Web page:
By far, the most costly and time consuming aspect of litigation is the discovery process. Electronic discovery is the prime suspect in what is a disproportionate increase in discovery costs relative to the overall expense of litigation. It used to be that junior lawyers gathered in rooms filled with boxes to review documents. Technology has changed this. Discovery is no longer about boxes of paper; instead, it is about terabytes of data.  Information is now everywhere. Email and text messaging are ubiquitous, and social media, smart phones, and the Internet have invaded our lives. All this data is discoverable in litigation. Discovery is not more costly because of inflation or because attorney hourly rates have risen. In fact, the costs associated with discovery, particularly with electronic discovery, have gone down considerably. Discovery costs more today because there is so much more information and costs are driven almost entirely by the volume of data. These things—the volume of data, the time and cost it takes to manage this information—understandably have corporations, law firms, and the government concerned.
In a world overrun by electronically stored information, it should not surprise anyone that new processes, new technologies, and a new breed of legal support personnel have emerged. In the mid-1990s, as computers began to arrive at every employees’ desk, it became abundantly clear that email and electronic documents were a new source of discovery material. Still, it took years before for the legal community prepared rules that even acknowledged the discovery of electronic documents. Today, almost all documents are created on computers and they are stored not in file cabinets or boxes, but on optical disk and in databases. Analytics software, long used in other industries, is now used to parse through vast amounts of data and to find documents that make or break a case. The litigation support industry and the process of electronic discovery were born out of the need to integrate technology into the legal process. People who work in the industry provide technical support, software, project management, and consulting services to law firms, corporate legal departments, and the government. A completely new body of case law and rules governing the proper preservation, collection, review, and production of electronic documents has also emerged. This once nascent industry is beginning to mature and stabilize, and it seeks standardization and increased efficiency.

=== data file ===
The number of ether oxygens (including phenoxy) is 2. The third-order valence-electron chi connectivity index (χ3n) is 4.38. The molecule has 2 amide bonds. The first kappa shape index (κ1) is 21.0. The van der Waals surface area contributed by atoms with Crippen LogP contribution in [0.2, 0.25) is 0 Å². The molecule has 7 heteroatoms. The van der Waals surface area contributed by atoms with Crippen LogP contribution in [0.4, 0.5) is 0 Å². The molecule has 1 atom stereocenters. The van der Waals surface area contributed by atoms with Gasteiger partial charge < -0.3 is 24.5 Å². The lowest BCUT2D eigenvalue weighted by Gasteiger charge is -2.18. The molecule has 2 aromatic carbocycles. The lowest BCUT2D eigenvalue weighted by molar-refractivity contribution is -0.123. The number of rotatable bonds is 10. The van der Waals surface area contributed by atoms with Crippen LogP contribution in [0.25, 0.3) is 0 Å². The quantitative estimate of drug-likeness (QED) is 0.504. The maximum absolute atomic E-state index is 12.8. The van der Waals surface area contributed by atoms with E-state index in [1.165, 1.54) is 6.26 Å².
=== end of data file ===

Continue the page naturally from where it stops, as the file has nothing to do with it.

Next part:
This is the backdrop for a book that introduces new and better ways to manage electronic discovery projects.